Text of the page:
An Osteological Profile of Trench Warfare

Peri-mortem trauma sustained by soldiers who fought and died in the Battle of Fromelles, 1916

Authored by: Louise Loe , Caroline Barker , Richard Wright

The Routledge Handbook of the Bioarchaeology of Human Conflict

Print publication date:  November  2013
Online publication date:  December  2013

Print ISBN: 9780415842198
eBook ISBN: 9781315883366
Adobe ISBN: 9781134677979

10.4324/9781315883366.ch30

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Abstract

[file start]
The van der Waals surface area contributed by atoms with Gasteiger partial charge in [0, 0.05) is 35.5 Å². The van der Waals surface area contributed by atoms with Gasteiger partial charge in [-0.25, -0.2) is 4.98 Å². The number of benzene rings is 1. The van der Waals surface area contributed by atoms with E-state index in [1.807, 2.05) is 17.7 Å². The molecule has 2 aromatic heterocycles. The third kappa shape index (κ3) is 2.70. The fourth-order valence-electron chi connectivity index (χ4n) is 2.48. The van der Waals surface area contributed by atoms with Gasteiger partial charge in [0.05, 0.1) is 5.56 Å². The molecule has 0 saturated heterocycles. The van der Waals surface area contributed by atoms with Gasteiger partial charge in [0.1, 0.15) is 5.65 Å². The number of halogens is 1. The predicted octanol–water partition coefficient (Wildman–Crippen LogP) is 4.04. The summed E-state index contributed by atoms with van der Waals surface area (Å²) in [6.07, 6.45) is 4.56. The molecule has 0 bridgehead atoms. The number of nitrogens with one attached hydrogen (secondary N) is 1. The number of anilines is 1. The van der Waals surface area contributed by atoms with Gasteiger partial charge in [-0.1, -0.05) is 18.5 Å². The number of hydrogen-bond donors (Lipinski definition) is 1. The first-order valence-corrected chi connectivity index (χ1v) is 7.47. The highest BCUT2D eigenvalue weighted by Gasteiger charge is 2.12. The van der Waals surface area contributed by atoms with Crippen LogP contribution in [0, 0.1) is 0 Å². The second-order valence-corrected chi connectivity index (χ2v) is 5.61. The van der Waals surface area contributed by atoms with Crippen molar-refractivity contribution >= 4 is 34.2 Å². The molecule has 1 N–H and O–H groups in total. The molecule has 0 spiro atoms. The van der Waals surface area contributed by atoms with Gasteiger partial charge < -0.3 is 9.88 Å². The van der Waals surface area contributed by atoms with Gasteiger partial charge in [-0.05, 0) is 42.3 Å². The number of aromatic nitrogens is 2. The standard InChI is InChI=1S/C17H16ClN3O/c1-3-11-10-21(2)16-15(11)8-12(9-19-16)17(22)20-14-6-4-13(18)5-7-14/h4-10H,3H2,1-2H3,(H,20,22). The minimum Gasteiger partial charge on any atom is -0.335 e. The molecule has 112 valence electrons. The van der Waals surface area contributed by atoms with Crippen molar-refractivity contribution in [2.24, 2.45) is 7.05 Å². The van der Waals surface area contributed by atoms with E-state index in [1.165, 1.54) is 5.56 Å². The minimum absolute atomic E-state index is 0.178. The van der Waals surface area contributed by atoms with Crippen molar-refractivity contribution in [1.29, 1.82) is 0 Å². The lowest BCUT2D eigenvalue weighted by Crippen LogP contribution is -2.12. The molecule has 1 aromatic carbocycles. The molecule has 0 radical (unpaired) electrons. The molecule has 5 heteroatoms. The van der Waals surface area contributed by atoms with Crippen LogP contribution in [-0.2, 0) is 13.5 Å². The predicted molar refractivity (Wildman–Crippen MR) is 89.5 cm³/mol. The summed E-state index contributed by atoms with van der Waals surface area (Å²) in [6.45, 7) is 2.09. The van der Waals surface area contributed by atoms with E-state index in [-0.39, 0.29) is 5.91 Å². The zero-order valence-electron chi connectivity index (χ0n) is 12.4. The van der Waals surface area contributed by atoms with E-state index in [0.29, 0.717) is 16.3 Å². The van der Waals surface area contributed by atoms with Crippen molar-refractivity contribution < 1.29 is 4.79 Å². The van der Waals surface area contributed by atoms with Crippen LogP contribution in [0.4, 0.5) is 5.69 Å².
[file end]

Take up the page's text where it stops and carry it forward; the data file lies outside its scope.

The First World War, also commonly called “The Great War”, was a war of attrition in which fighting took place between soldiers occupying opposing lines in the form of trenches, with the area between — “No Man's Land” — fully exposed to explosive munitions and small arms fire from both sides. It was also a symmetrical war in which both sides employed the same military hardware and tactics. Details of the horrific traumatic injuries that were sustained on the battlefield are preserved in various documentary sources, such as eye-witness accounts kept by the Red Cross and casualty lists detailed in army service records. However, very limited information exists on how this is reflected in the osteological record.

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